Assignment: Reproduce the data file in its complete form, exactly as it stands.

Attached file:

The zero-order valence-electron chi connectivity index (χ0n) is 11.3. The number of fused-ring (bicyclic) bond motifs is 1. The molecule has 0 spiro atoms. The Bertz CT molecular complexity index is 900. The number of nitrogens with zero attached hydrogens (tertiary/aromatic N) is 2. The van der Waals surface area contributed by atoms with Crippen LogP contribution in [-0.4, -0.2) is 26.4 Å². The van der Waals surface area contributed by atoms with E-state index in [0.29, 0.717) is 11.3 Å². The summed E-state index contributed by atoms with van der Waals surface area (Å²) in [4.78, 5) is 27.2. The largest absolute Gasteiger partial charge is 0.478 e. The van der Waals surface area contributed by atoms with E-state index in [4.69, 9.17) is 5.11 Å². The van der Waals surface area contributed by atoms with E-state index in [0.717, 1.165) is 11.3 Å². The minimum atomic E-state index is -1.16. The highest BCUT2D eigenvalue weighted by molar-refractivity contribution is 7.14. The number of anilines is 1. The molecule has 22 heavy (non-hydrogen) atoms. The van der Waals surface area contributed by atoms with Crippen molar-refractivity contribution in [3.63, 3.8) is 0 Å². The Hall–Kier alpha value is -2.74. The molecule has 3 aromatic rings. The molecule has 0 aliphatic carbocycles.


The zero-order valence-electron chi connectivity index (χ0n) is 11.3. The number of fused-ring (bicyclic) bond motifs is 1. The molecule has 0 spiro atoms. The Bertz CT molecular complexity index is 900. The number of nitrogens with zero attached hydrogens (tertiary/aromatic N) is 2. The van der Waals surface area contributed by atoms with Crippen LogP contribution in [-0.4, -0.2) is 26.4 Å². The van der Waals surface area contributed by atoms with E-state index in [0.29, 0.717) is 11.3 Å². The summed E-state index contributed by atoms with van der Waals surface area (Å²) in [4.78, 5) is 27.2. The largest absolute Gasteiger partial charge is 0.478 e. The van der Waals surface area contributed by atoms with E-state index in [4.69, 9.17) is 5.11 Å². The van der Waals surface area contributed by atoms with E-state index in [0.717, 1.165) is 11.3 Å². The minimum atomic E-state index is -1.16. The highest BCUT2D eigenvalue weighted by molar-refractivity contribution is 7.14. The number of anilines is 1. The molecule has 22 heavy (non-hydrogen) atoms. The van der Waals surface area contributed by atoms with Crippen molar-refractivity contribution in [3.63, 3.8) is 0 Å². The Hall–Kier alpha value is -2.74. The molecule has 3 aromatic rings. The molecule has 0 aliphatic carbocycles.